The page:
Word came Tuesday that a murder had been committed in Skidoo Sunday, the victim being J.C. Arnold and the slayer Joe Simpson. The particulars as reported to Under sheriff McDonald are that Simpson had been making a disturbance, and had been disarmed by Arnold. Later he walked up to Arnold and asked what he had against him. Arnold said that he had nothing against Simpson. The latter reiterated that he had, and drawing a revolver deliberately shot Arnold through the heart. Officer McDonald and District Attorney Dehy left yesterday for the scene.

A version of the affray reaching this office says that Simpson's nose and upper lip were shot away during a fight in Los Angeles some time ago; that Arnold is supposed to have been the shooter in that case; and that Simpson traveled across the desert to get even. Not verified.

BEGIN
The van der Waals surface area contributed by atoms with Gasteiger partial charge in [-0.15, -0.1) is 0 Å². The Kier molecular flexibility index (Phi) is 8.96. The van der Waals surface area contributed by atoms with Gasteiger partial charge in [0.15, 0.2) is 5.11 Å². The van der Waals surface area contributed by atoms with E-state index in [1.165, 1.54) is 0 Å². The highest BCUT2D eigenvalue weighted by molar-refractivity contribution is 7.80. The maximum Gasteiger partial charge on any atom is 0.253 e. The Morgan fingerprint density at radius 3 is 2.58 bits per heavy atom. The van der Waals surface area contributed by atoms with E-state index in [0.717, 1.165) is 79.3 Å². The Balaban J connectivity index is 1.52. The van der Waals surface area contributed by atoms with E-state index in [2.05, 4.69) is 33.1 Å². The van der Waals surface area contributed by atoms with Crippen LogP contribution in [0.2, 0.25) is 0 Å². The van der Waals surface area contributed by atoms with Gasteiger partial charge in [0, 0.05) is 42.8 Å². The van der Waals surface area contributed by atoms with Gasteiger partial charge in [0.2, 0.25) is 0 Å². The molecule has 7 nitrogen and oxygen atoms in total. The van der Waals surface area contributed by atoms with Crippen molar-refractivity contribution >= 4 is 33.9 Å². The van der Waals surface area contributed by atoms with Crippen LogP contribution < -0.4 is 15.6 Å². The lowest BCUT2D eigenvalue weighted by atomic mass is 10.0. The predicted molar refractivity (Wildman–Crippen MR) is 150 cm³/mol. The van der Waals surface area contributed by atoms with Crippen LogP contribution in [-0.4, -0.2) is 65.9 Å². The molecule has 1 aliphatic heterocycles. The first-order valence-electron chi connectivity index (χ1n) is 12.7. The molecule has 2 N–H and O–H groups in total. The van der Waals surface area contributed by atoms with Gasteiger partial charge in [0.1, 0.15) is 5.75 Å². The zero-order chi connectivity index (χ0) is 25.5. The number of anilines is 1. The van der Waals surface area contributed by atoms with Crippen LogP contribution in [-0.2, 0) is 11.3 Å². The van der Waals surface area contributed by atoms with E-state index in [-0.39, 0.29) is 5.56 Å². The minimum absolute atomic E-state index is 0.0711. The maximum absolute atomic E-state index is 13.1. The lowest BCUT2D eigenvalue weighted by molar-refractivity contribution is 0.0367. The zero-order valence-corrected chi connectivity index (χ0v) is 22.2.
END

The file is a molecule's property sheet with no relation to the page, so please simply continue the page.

[Note: The 1900 census found Simpson to be living in the 2nd Ward of Reno, Nevada. The census taker had terrible handwriting and Simpson’s occupation at the time appeared to be a "line cook."]

1908, April 24 Inyo Independent